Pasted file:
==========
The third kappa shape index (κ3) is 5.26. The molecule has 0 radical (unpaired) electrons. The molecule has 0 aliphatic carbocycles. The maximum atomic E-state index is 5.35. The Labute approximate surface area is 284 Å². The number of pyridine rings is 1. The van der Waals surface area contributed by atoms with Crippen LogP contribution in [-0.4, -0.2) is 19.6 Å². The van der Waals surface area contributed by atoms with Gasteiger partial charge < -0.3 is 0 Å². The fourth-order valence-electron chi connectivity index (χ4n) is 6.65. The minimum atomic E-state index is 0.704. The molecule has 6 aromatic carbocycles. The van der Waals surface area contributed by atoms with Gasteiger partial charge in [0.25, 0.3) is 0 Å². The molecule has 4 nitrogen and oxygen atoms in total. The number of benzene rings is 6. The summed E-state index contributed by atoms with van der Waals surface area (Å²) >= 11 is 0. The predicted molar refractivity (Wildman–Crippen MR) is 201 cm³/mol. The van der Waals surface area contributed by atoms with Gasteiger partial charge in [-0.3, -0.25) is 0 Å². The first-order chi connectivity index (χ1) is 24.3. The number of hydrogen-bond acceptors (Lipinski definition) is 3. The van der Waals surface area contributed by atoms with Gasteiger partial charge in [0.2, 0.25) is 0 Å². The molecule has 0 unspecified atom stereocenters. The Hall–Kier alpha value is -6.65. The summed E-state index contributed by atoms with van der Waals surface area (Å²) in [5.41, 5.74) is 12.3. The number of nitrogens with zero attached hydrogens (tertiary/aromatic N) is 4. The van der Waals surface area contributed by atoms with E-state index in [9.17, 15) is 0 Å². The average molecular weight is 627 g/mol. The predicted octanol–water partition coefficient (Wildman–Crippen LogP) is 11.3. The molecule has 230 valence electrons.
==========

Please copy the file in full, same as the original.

The third kappa shape index (κ3) is 5.26. The molecule has 0 radical (unpaired) electrons. The molecule has 0 aliphatic carbocycles. The maximum atomic E-state index is 5.35. The Labute approximate surface area is 284 Å². The number of pyridine rings is 1. The van der Waals surface area contributed by atoms with Crippen LogP contribution in [-0.4, -0.2) is 19.6 Å². The van der Waals surface area contributed by atoms with Gasteiger partial charge < -0.3 is 0 Å². The fourth-order valence-electron chi connectivity index (χ4n) is 6.65. The minimum atomic E-state index is 0.704. The molecule has 6 aromatic carbocycles. The van der Waals surface area contributed by atoms with Gasteiger partial charge in [0.25, 0.3) is 0 Å². The molecule has 4 nitrogen and oxygen atoms in total. The number of benzene rings is 6. The summed E-state index contributed by atoms with van der Waals surface area (Å²) >= 11 is 0. The predicted molar refractivity (Wildman–Crippen MR) is 201 cm³/mol. The van der Waals surface area contributed by atoms with Gasteiger partial charge in [-0.3, -0.25) is 0 Å². The first-order chi connectivity index (χ1) is 24.3. The number of hydrogen-bond acceptors (Lipinski definition) is 3. The van der Waals surface area contributed by atoms with Gasteiger partial charge in [0.2, 0.25) is 0 Å². The molecule has 0 unspecified atom stereocenters. The Hall–Kier alpha value is -6.65. The summed E-state index contributed by atoms with van der Waals surface area (Å²) in [5.41, 5.74) is 12.3. The number of nitrogens with zero attached hydrogens (tertiary/aromatic N) is 4. The van der Waals surface area contributed by atoms with E-state index in [9.17, 15) is 0 Å². The average molecular weight is 627 g/mol. The predicted octanol–water partition coefficient (Wildman–Crippen LogP) is 11.3. The molecule has 230 valence electrons.